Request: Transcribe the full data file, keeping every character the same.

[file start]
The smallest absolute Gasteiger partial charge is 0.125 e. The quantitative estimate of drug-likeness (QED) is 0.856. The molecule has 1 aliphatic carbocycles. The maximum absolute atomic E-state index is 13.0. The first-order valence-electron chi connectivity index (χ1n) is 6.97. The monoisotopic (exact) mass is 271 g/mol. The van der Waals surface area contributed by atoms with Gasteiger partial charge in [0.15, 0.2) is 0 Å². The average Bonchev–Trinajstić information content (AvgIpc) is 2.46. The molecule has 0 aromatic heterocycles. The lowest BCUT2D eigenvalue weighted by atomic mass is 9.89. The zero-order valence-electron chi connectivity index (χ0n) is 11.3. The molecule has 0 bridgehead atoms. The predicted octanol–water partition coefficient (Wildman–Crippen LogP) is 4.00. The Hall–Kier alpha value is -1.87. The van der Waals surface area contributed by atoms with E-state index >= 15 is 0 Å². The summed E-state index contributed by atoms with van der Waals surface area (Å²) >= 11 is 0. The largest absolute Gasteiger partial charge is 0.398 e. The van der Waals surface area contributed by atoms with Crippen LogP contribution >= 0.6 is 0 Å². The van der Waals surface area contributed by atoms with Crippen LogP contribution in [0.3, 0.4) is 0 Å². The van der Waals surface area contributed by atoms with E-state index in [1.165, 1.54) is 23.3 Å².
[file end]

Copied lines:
The smallest absolute Gasteiger partial charge is 0.125 e. The quantitative estimate of drug-likeness (QED) is 0.856. The molecule has 1 aliphatic carbocycles. The maximum absolute atomic E-state index is 13.0. The first-order valence-electron chi connectivity index (χ1n) is 6.97. The monoisotopic (exact) mass is 271 g/mol. The van der Waals surface area contributed by atoms with Gasteiger partial charge in [0.15, 0.2) is 0 Å². The average Bonchev–Trinajstić information content (AvgIpc) is 2.46. The molecule has 0 aromatic heterocycles. The lowest BCUT2D eigenvalue weighted by atomic mass is 9.89. The zero-order valence-electron chi connectivity index (χ0n) is 11.3. The molecule has 0 bridgehead atoms. The predicted octanol–water partition coefficient (Wildman–Crippen LogP) is 4.00. The Hall–Kier alpha value is -1.87. The van der Waals surface area contributed by atoms with E-state index >= 15 is 0 Å². The summed E-state index contributed by atoms with van der Waals surface area (Å²) >= 11 is 0. The largest absolute Gasteiger partial charge is 0.398 e. The van der Waals surface area contributed by atoms with Crippen LogP contribution >= 0.6 is 0 Å². The van der Waals surface area contributed by atoms with Crippen LogP contribution in [0.3, 0.4) is 0 Å². The van der Waals surface area contributed by atoms with E-state index in [1.165, 1.54) is 23.3 Å².